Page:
If you write for a living then you know this truth: cut our words and we bleed. Such is the case with Fashion Magazine's Lesa Hannah and her feature on the amazing, transformative hair and makeup in The Fighter. Well, maybe not bleed, exactly, but when I geeked out over the published story, Lesa immediately sent me her beauty-director's cut so I could geek out over details she'd had to omit to meet length requirements.
Of course I asked to share them with you. I'm being cheeky calling this a beautygeeks exclusive -- *grin* -- but with Lesa's blessing, here are additional details on how Alice Ward and her daughters got to look so bad yet so good in The Fighter:
HAIR, JOHNNY VILLANUEVA
Yes, that was everyone's real hair! "When David [O. Russell, the director] and I met he was really specific that the hair in this movie be spot on. We didnâ€™t have a budget for wigs, it was straight up hairdressing. You had to get in with the blow dryer and work it out."
No curling iron for Alice Ward: "No, I blew her hair dry every day. What helped me so much was that Melissa [Leo] had a lot of curl in her hair. After saturating her hair with product, I blew it out with a round brush everyday. I got it to where I wanted and then backcombed it a bit.
"What was so great was that after I would do Melissa in the morning, she would go right into character. So would the girls; once the hair was done, they were talking and it was hilarious. They didnâ€™t get their game on until their hair was done."
Must-have styling product: "I saturated the hair with a gel-mousse. And every day they had to come in with clean hair so we could start fresh. That was just the way it had to be done because thereâ€™s no way you can do that kind of volume with dirty hair. It would just fall flat."
And the hairspray winner is: "We were going through so many different hairsprays. A lot of them didnâ€™t hold. I think it was TIGI. I remember one day the sisters and Alice were going outside and there were gale force winds and the hair wasnâ€™t moving. It was hilarious."
MAKEUP, DONALD MOWAT
Keep it real rather than over the top: "I think the real skill in great makeup artistry is really to define the character without making the mistakeâ€¦ kind of like putting glasses on when you want to age someone. Itâ€™s obvious and a cheap trick.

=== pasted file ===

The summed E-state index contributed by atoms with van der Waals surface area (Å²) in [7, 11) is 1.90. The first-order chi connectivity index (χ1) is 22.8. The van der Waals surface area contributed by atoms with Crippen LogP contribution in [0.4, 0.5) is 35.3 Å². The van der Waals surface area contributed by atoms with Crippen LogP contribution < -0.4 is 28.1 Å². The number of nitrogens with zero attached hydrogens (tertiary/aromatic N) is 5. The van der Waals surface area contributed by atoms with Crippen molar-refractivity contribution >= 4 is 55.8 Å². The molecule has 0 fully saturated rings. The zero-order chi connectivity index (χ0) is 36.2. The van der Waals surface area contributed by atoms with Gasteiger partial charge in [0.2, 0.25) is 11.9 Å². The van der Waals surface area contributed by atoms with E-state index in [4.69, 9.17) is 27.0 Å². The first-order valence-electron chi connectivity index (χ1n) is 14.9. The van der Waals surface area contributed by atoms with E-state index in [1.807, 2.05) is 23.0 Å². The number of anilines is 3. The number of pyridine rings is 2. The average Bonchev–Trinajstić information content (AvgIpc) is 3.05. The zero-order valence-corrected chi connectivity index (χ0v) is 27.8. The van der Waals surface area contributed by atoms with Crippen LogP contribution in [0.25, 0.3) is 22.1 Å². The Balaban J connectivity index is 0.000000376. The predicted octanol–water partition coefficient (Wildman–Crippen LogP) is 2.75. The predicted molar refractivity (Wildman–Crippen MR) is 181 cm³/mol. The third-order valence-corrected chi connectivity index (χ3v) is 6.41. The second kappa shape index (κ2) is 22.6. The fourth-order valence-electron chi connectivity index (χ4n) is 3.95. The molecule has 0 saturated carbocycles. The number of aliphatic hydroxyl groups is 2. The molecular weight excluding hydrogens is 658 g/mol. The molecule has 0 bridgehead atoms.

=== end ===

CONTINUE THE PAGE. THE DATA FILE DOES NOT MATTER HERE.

"The mascara wasnâ€™t well applied shall I say? It looked like someone applied it in the car! The nail polish was Revlon, kind of matched with the lips. It was a rusty orange colour and of course it was chipped because of those endless cigarettes. And it was hysterical without being hysterical."
Makeup tips that might earn you a sick day: "Sometimes the lips would be powdered over so they appeared a little tired or stressed. Itâ€™s one of the simplest makeup techniques to suddenly make someone look unwell. You just knock back a little of that natural pink in the lip to really demonstrate you have not looked after yourself.
"When you create a character, you utilize all your skills and sometimes reverse them. So putting a lipstick on, instead of making it flattering and lifting the face up, youâ€™re going against the grain. Itâ€™s harder than what people imagine and when you really want perfection, you have to slap yourself. That was the case with Christian a lot. He would say 'Donald, I donâ€™t look bad enough!'"
Oh, unfortunate lip colours: "Well you know, like some of the things I see on the subway in New York or in Toronto at the Eaton Centre. Youâ€™ll see someone and think theyâ€™d look great if they werenâ€™t wearing that.
"Faye Dunaway always said you should wear lipstick that reflects the colour of your lips when you were 15 or 16. So if you would normally wear a nice pink base, we would do the opposite."
* * * * * * *
In the way it seems to happen with movie roles that make actors less than attractive, playing Alice Ward and Dicky Eklund led to Best Supporting Actor Oscars for Melissa Leo and Christian Bale.
For Lesa's full feature, "Oscars 2011: The beauty of The Fighter," click through to fashionmagazine.com.